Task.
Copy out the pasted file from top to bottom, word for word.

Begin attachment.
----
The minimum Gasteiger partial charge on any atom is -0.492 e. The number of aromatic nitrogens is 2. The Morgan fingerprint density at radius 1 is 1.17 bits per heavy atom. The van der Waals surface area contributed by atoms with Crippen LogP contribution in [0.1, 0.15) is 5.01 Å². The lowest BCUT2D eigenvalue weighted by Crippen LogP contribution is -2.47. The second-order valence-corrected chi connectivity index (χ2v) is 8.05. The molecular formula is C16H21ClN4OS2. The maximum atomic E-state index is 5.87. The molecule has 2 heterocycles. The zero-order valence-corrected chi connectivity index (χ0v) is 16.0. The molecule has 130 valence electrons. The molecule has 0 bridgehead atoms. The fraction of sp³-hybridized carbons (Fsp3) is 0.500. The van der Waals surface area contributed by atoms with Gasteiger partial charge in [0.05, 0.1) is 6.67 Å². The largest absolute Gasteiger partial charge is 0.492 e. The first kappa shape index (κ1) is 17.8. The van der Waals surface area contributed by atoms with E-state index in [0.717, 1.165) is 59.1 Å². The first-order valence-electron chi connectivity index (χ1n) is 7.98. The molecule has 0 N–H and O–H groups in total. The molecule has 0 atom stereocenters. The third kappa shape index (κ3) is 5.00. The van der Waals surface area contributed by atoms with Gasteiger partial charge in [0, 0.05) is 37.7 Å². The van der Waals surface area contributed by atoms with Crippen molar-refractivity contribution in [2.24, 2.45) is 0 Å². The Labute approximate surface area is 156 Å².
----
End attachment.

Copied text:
The minimum Gasteiger partial charge on any atom is -0.492 e. The number of aromatic nitrogens is 2. The Morgan fingerprint density at radius 1 is 1.17 bits per heavy atom. The van der Waals surface area contributed by atoms with Crippen LogP contribution in [0.1, 0.15) is 5.01 Å². The lowest BCUT2D eigenvalue weighted by Crippen LogP contribution is -2.47. The second-order valence-corrected chi connectivity index (χ2v) is 8.05. The molecular formula is C16H21ClN4OS2. The maximum atomic E-state index is 5.87. The molecule has 2 heterocycles. The zero-order valence-corrected chi connectivity index (χ0v) is 16.0. The molecule has 130 valence electrons. The molecule has 0 bridgehead atoms. The fraction of sp³-hybridized carbons (Fsp3) is 0.500. The van der Waals surface area contributed by atoms with Gasteiger partial charge in [0.05, 0.1) is 6.67 Å². The largest absolute Gasteiger partial charge is 0.492 e. The first kappa shape index (κ1) is 17.8. The van der Waals surface area contributed by atoms with E-state index in [0.717, 1.165) is 59.1 Å². The first-order valence-electron chi connectivity index (χ1n) is 7.98. The molecule has 0 N–H and O–H groups in total. The molecule has 0 atom stereocenters. The third kappa shape index (κ3) is 5.00. The van der Waals surface area contributed by atoms with Gasteiger partial charge in [0, 0.05) is 37.7 Å². The van der Waals surface area contributed by atoms with Crippen molar-refractivity contribution in [2.24, 2.45) is 0 Å². The Labute approximate surface area is 156 Å².